The $58 million loan has been cancelled, said Zakaïb. It is a thing of the past and it will not be restored. She said that the new Parti Québécois government understood very well that this is very heartbreaking for the people of Asbestos. This is their history, she said, and it is understandable that people are saddened by what is happening.

But now, said Zakaïb, we want to look to the future and work with the local people. It is up to the people of Asbestos to decide what kind of economy they want to develop. No-one knows better than the local population what is good for them, Zakaïb said. I am here to listen, to know what people have to say. We will try to look to the future and see how we can develop this area, Zakaïb stated.

The fact that the $58 million loan had been cancelled was announced by Bernard Coulombe on October 10. Coulombe told media that, as a consequence, he was shutting down the Jeffrey mine. He said that he would be removing his heavy machinery and would let the mine be flooded. On October 11, the Quebec government confirmed that the loan had been cancelled.

The new Quebec government is moving ahead on a number of urgent issues, such as closing down the Gentilly-2 nuclear power plant and cancelling the loan to the asbestos investors. The government is to be congratulated for following up in such a prompt manner on both these commitments.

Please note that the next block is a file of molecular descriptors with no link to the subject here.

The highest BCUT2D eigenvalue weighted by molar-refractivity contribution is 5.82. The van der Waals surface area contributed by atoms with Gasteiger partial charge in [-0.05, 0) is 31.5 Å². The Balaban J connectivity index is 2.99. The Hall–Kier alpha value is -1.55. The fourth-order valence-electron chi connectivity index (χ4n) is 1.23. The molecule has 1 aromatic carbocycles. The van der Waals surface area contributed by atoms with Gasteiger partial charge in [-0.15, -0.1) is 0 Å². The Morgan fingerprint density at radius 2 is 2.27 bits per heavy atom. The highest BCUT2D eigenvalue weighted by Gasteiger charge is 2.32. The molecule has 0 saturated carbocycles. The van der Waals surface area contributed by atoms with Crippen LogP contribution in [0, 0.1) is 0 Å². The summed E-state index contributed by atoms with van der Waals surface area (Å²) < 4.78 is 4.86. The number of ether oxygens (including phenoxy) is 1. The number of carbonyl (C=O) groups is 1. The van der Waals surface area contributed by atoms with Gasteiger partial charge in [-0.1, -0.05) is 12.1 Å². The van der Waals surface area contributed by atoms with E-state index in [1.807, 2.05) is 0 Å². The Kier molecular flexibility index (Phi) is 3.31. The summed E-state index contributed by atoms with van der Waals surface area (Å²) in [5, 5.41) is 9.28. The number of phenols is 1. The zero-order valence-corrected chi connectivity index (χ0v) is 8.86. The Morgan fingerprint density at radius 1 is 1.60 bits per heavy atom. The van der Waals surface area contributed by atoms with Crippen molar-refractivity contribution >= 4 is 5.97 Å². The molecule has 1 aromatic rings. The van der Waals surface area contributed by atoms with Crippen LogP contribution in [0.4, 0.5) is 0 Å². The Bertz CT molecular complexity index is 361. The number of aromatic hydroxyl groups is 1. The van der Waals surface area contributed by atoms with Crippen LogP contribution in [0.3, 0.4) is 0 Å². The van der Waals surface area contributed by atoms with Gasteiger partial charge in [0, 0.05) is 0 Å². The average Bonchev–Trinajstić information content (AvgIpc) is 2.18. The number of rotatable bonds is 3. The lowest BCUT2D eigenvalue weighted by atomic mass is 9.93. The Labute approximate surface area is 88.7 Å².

The government is also to be commended for reaching out to the people of Asbestos in order to work with them to diversify their economy. The town of Thetford Mines has, over the past decade and more, made impressive progress in diversifying its economy. The situation at the town of Asbestos is much more challenging. For efforts to diversify the economy to be successful, it will be essential to involve the local population, as Minister Zakaïb is reaching out to do.

Much work remains to be done in order to succeed in effectively diversifying the economy with initiatives to replace asbestos mining, as well as to assist asbestos victims in Quebec, protect people from asbestos already placed in buildings and infrastructure, pass legislation banning the mining, use, export and import of asbestos or asbestos-containing products.

But the steps that have just been taken are important victories: the cancellation of the loan to Jeffrey mine, the shutting down by the asbestos industrialists of their plans to re-open the Jeffrey asbestos mine and the LAC asbestos mine, and the announcement by Minister Zakaïb that the Quebec government will work with the people of the asbestos mining region to develop alternative economic initiatives.

For the past year, no asbestos mining has taken place in Quebec, but asbestos industrialists were pursuing plans to re-open both the Jeffrey mine and the LAC mine. The industrialists have now admitted defeat and at both mines, plans to re-open have now been abandoned.